For Resolution of the Japanese Military “Comfort Women” Issue
The international community is now urging the Japanese government to resolve the Japanese military “comfort women” issue, a grave violation of human rights against women. Resolution of this issue is the first step towards normalization of relations with neighboring countries, and a necessary foundation in order to contribute to world peace. Furthermore, the first step towards “resolution” can only be taken after presentation of a proposal which can be accepted by the survivors themselves.
What then, would be an acceptable proposal to the survivors? An apology is one of the important elements of the resolution sought by the survivors. The key issue here is for the perpetrating country to accurately recognize who conducted which kind of violating acts, to acknowledge responsibility, to clearly and unambiguously express this apology both domestically and internationally, and take continuing measures to make it credible and sincere. Only then will the survivors be able to accept it as a genuine apology.
Now that the survivors, who have been forced to continue to suffer both physically and mentally in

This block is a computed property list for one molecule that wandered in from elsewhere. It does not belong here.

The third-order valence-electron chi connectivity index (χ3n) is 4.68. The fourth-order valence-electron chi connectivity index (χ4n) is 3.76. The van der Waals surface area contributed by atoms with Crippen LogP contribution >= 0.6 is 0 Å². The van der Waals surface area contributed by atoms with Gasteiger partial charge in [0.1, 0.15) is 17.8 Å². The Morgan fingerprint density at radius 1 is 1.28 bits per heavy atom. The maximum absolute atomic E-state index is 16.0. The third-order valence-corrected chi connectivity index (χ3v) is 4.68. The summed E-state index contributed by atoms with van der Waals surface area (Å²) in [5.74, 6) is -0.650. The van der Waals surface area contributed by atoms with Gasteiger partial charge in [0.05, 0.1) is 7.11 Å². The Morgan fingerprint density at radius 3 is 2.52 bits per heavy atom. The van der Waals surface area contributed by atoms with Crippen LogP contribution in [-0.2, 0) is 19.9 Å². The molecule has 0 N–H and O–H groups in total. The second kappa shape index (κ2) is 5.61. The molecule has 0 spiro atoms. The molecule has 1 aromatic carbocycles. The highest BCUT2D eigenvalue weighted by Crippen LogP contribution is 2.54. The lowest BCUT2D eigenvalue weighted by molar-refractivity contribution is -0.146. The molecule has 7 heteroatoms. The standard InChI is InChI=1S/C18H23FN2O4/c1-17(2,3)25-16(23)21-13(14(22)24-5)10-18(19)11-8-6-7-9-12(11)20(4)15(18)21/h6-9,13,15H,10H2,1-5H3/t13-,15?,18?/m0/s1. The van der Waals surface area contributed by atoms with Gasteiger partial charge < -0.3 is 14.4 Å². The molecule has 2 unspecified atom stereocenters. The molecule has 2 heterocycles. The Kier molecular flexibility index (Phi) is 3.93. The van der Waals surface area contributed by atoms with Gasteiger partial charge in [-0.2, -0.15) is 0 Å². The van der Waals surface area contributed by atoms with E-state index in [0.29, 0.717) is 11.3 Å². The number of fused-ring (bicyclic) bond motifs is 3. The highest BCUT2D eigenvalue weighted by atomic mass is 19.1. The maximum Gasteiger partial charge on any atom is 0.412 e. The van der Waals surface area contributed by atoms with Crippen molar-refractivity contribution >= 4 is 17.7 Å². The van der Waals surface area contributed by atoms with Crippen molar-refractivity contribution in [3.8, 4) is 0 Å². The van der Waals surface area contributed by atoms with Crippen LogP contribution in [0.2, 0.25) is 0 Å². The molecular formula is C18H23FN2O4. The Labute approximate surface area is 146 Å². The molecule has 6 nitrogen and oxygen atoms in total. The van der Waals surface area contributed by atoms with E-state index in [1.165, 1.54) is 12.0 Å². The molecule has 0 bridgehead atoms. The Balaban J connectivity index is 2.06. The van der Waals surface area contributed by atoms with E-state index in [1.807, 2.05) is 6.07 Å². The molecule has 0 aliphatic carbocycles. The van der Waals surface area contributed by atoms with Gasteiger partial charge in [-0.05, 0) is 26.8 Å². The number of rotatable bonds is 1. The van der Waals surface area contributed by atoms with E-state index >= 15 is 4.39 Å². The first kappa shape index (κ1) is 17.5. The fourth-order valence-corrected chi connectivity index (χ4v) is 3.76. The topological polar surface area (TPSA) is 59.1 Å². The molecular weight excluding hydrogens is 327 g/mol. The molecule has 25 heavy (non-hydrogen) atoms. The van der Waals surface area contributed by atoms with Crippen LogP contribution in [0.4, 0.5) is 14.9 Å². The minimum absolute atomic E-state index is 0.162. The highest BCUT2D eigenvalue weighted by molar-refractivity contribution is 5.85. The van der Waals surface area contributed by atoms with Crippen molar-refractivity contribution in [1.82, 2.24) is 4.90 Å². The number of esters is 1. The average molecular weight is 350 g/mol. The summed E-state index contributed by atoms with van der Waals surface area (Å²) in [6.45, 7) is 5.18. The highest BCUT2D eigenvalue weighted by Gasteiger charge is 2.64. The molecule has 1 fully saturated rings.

the post-war period without recovery, are becoming older, the time remaining for Japan to resolve this issue is short. We, the victims and supporters who participated in the 12th Asian Solidarity Conference, demand that the Japanese government preserve and further develop the “Kono Statement” and, upon recognizing the following points, take the necessary measures.
In order to resolve the Japanese military "comfort women" (sexual slavery) issue, the Japanese Government should:
Recognize the following facts and responsibilities:
That the Japanese Government and Military proposed, established, managed and controlled military facilities known as “comfort stations”.
That the women were forced to become “comfort women / sexual slaves” against their will, and were kept in coercive circumstances in the “comfort stations” etc.
That there were various forms of victimization of women from the colonies, occupied areas and Japan who suffered sexual violence by the Japanese military, that the scale of victimization was extensive, and that the suffering continues today.
That it was a serious violation of human rights which contravened a variety of both domestic Japanese as well as international laws of the time.